A flying start

ddn article on nalofly's new naloxone app‘When I phone an ambulance, if I say “heart attack” I can get one out in four minutes,’ says Derek Monaghan. ‘If I say “overdose” I could be waiting an hour.’

Monaghan works for ScotRail at Glasgow Central station, where there are ‘quite a large number of overdoses and suspected overdoses’, he says. This is what gave him the idea for NaloFly, a new app designed to enable peer-to-peer delivery of naloxone when needed. 

The app enables people to get hold of naloxone by alerting a registered responder – someone nearby who’s carrying it. ‘I talk to people who carry naloxone and are trained in it but say they hardly ever use it – because they don’t know there’s an overdose happening,’ he says. ‘You’re carrying it for a reason – you want to save a life – so now there’s an app to alert you if someone is having an overdose in the vicinity.’ 

nalxone app from naloflyMonaghan developed the app, while the tech side is handled by Lewis Gianello, a physics student at Glasgow University. The two originally met when they partnered on a proposal for a suicide prevention app, and are using some of the same principles for NaloFly. ‘If someone presses that button we’re alerting the people who carry it to say “you’re nearest”. And when someone calls for help it automatically contacts 999 as well,’ says Monaghan. In the event of a suspected overdose, the app will choose the nearest live carrier who will receive an alert to say help is needed. When they accept they’re instructed by GPS to make their way by foot, bike or vehicle. 

nalofly video on naloxoneDevelopment began in 2020, and while the Scottish Government has been supportive there’s so far been no official funding. ‘We’d love to get some investment so we’re looking to the private sector to develop the next stages,’ says Monaghan. ‘There are about three or four phases in all, but we need to build a team to make that happen.’ 

An Android version was successfully trialled in Glasgow and provided invaluable feedback, says Monaghan, with ‘medical staff, people in the street teams telling us what they liked and didn’t like.’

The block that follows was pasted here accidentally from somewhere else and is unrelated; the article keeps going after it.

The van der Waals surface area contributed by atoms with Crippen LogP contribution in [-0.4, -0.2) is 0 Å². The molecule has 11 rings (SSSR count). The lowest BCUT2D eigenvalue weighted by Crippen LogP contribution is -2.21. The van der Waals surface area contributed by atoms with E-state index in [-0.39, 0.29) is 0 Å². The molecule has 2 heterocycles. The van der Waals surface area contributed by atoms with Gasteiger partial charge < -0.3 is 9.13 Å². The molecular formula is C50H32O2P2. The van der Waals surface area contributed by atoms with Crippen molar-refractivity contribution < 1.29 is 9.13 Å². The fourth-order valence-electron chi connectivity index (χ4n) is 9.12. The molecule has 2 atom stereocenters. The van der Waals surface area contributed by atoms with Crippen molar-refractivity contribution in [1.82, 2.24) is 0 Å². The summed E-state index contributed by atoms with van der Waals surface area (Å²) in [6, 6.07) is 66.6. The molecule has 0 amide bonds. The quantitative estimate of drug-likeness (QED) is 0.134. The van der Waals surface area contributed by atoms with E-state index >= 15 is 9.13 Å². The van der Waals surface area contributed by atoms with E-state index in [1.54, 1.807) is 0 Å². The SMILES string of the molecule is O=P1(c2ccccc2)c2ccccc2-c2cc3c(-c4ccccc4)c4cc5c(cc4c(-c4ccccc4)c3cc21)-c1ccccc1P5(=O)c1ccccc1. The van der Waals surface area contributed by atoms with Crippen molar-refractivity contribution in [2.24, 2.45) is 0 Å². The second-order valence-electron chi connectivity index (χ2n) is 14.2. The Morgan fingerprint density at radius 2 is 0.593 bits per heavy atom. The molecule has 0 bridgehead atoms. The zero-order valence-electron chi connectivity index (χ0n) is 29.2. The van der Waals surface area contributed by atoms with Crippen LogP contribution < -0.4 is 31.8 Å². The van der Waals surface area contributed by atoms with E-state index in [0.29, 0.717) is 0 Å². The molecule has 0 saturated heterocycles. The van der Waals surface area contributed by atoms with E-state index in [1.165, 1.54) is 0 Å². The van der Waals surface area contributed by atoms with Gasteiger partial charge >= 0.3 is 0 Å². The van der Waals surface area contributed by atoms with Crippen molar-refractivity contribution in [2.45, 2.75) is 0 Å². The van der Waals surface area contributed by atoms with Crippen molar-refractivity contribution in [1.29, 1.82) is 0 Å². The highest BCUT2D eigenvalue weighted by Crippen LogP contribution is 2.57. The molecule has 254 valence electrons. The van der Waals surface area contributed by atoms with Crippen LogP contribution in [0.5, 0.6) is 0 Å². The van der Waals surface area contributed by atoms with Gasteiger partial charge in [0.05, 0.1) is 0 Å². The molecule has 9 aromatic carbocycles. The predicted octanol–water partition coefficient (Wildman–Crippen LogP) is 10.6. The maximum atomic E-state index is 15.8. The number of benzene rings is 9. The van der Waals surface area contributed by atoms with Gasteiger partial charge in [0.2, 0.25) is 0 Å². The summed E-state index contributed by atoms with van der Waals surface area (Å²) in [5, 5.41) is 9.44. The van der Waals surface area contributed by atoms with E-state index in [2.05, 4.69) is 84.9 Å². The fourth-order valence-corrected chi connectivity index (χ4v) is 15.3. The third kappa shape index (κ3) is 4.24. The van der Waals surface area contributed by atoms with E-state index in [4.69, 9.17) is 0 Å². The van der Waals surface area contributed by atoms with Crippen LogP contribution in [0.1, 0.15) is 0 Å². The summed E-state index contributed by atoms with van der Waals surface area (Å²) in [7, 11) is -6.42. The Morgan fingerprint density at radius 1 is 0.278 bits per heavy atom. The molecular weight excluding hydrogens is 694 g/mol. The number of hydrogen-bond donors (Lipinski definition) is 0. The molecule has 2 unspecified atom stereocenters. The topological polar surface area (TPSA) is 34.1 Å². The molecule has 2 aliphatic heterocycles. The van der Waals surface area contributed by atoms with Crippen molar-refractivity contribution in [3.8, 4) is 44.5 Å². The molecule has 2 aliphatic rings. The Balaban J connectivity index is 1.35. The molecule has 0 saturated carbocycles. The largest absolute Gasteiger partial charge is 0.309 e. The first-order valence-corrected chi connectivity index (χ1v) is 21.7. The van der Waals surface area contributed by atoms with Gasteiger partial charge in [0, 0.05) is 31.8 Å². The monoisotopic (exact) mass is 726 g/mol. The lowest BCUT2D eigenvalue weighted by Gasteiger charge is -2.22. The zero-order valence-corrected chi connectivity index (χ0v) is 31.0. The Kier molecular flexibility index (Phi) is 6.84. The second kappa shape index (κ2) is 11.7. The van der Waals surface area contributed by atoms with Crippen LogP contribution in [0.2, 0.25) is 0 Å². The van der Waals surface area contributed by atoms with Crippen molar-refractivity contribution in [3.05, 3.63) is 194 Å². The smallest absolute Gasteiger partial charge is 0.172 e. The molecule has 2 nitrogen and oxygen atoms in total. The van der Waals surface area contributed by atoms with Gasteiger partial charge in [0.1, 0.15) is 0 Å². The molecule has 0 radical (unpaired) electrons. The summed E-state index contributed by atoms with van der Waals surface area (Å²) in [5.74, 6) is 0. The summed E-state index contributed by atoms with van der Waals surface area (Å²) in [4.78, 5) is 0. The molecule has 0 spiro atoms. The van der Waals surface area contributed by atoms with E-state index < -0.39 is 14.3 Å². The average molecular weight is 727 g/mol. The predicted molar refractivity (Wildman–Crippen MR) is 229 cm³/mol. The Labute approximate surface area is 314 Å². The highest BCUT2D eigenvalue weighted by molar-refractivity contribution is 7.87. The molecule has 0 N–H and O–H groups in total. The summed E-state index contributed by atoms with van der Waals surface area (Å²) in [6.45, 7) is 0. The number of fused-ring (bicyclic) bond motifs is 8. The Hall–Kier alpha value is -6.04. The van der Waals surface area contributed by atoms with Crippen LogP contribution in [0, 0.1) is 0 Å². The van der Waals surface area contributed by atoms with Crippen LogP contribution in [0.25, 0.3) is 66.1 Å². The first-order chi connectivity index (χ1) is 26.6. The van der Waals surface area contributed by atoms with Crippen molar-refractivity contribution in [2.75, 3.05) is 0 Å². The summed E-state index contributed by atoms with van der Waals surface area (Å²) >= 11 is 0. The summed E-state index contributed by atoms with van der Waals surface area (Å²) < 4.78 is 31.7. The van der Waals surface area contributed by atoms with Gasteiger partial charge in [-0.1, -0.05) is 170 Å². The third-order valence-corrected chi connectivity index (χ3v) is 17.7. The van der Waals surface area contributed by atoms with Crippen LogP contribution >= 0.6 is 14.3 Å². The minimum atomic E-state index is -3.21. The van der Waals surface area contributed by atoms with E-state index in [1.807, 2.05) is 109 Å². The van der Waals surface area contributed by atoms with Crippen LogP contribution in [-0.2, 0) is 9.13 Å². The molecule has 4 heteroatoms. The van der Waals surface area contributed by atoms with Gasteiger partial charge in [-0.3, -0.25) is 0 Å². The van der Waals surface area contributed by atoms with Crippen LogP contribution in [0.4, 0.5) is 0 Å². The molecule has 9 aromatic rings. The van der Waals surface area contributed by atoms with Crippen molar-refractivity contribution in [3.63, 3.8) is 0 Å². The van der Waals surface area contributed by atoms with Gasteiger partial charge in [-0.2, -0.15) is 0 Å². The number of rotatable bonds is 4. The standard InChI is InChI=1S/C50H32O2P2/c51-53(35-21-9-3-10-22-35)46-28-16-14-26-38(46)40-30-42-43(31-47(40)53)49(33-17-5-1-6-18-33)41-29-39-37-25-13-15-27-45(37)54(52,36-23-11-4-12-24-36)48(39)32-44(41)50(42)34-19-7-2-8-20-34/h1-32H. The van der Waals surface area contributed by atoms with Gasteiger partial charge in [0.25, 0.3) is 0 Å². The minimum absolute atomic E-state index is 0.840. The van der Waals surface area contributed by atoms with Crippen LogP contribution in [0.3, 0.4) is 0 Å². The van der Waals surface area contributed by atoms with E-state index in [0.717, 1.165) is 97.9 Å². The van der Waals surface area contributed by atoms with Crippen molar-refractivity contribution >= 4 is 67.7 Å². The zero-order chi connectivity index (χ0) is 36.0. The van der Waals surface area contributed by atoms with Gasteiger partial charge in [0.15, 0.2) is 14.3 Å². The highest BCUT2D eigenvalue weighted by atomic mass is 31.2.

One subject of early discussion was the option to call either an ambulance or a responder – ‘ambulance staff were saying “call us first” but other people said we could get responders there faster. It was 50-50 on it, so we decided we’d go with calling an ambulance and a responder at the exact same time, which means we’ve got a better chance of saving someone’s life before the emergency services turn up.’ 

nalofly naloxone appThere are two sides to the app – the recently launched carrier side, and the forthcoming public side. Naloxone carriers can download the app from a web link or QR code designated for carriers only – once they sign up they’ll be live, but with the option to turn off the app if they’re not available. After the carrier side has been up and running for a while the next stage will be a version for the public. ‘For every thousand members of the public who have it, we want 5,000 carriers,’ Monaghan states. ‘We want everybody in the UK who carries naloxone to download the app so when we go to the public we’re ready. We didn’t launch them at the same time because we wouldn’t want somebody pressing the help button and there’s no carriers in the area.’

So were there any issues of responders being uneasy about giving away their location? ‘We didn’t have any complaints about that,’ says Gianello. ‘I think people understand that we need to know their location if this is going to work – if I don’t know where you are I could be contacting you in London to come to Glasgow. We also let them delete all their data if they want to, so I can’t see any problems with that.’

‘Most smartphone apps will ask for GPS location permission,’ adds Monaghan. ‘But it will only be when using the app, so we won’t have people thinking they’ll be tracked.’

So how many downloads are they aiming for? ‘As many as possible, but if five people download it and a life is saved, then bingo,’ he says. ‘Someone presses that button and the responder says “that’s me”, and goes to save a life.’  DDN

Register as a carrier and download the app at www.butterflyeffect.dev 




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